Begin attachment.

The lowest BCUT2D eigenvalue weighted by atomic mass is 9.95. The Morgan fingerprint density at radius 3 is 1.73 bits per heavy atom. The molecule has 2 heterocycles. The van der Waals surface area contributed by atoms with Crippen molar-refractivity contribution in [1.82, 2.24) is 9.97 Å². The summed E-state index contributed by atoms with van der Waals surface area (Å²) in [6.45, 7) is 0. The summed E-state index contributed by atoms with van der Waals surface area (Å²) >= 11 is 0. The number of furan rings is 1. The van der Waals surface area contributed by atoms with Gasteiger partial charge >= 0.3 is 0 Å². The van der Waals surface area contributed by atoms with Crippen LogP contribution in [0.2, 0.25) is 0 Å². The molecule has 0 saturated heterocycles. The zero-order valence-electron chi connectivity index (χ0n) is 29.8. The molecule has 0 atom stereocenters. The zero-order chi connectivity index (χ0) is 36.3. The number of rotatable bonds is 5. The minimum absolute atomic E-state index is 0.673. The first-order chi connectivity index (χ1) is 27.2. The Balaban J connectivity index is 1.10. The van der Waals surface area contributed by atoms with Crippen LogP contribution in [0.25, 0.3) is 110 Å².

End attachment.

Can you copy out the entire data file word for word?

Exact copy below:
The lowest BCUT2D eigenvalue weighted by atomic mass is 9.95. The Morgan fingerprint density at radius 3 is 1.73 bits per heavy atom. The molecule has 2 heterocycles. The van der Waals surface area contributed by atoms with Crippen molar-refractivity contribution in [1.82, 2.24) is 9.97 Å². The summed E-state index contributed by atoms with van der Waals surface area (Å²) in [6.45, 7) is 0. The summed E-state index contributed by atoms with van der Waals surface area (Å²) >= 11 is 0. The number of furan rings is 1. The van der Waals surface area contributed by atoms with Gasteiger partial charge >= 0.3 is 0 Å². The van der Waals surface area contributed by atoms with Crippen LogP contribution in [0.2, 0.25) is 0 Å². The molecule has 0 saturated heterocycles. The zero-order valence-electron chi connectivity index (χ0n) is 29.8. The molecule has 0 atom stereocenters. The zero-order chi connectivity index (χ0) is 36.3. The number of rotatable bonds is 5. The minimum absolute atomic E-state index is 0.673. The first-order chi connectivity index (χ1) is 27.2. The Balaban J connectivity index is 1.10. The van der Waals surface area contributed by atoms with Crippen LogP contribution in [0.25, 0.3) is 110 Å².